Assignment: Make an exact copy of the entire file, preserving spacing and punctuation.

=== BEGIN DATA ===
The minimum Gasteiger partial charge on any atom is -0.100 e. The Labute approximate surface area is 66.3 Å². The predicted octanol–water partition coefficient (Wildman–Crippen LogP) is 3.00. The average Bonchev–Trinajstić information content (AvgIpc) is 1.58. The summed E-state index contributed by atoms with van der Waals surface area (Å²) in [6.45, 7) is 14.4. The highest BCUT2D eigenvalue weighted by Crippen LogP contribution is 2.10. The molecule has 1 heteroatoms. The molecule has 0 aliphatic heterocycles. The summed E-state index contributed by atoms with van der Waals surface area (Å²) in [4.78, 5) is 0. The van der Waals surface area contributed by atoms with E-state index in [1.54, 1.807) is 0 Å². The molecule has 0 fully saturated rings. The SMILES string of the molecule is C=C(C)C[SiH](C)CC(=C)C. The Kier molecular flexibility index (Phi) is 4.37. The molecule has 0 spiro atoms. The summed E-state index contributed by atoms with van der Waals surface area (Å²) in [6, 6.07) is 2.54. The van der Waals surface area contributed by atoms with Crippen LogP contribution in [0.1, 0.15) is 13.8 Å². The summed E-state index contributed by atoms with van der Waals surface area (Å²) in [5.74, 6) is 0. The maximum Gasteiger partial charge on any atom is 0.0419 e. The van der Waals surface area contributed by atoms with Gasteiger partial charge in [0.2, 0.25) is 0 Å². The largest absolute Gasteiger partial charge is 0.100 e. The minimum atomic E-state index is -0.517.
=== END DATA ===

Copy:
The minimum Gasteiger partial charge on any atom is -0.100 e. The Labute approximate surface area is 66.3 Å². The predicted octanol–water partition coefficient (Wildman–Crippen LogP) is 3.00. The average Bonchev–Trinajstić information content (AvgIpc) is 1.58. The summed E-state index contributed by atoms with van der Waals surface area (Å²) in [6.45, 7) is 14.4. The highest BCUT2D eigenvalue weighted by Crippen LogP contribution is 2.10. The molecule has 1 heteroatoms. The molecule has 0 aliphatic heterocycles. The summed E-state index contributed by atoms with van der Waals surface area (Å²) in [4.78, 5) is 0. The van der Waals surface area contributed by atoms with E-state index in [1.54, 1.807) is 0 Å². The molecule has 0 fully saturated rings. The SMILES string of the molecule is C=C(C)C[SiH](C)CC(=C)C. The Kier molecular flexibility index (Phi) is 4.37. The molecule has 0 spiro atoms. The summed E-state index contributed by atoms with van der Waals surface area (Å²) in [6, 6.07) is 2.54. The van der Waals surface area contributed by atoms with Crippen LogP contribution in [0.1, 0.15) is 13.8 Å². The summed E-state index contributed by atoms with van der Waals surface area (Å²) in [5.74, 6) is 0. The maximum Gasteiger partial charge on any atom is 0.0419 e. The van der Waals surface area contributed by atoms with Gasteiger partial charge in [0.2, 0.25) is 0 Å². The largest absolute Gasteiger partial charge is 0.100 e. The minimum atomic E-state index is -0.517.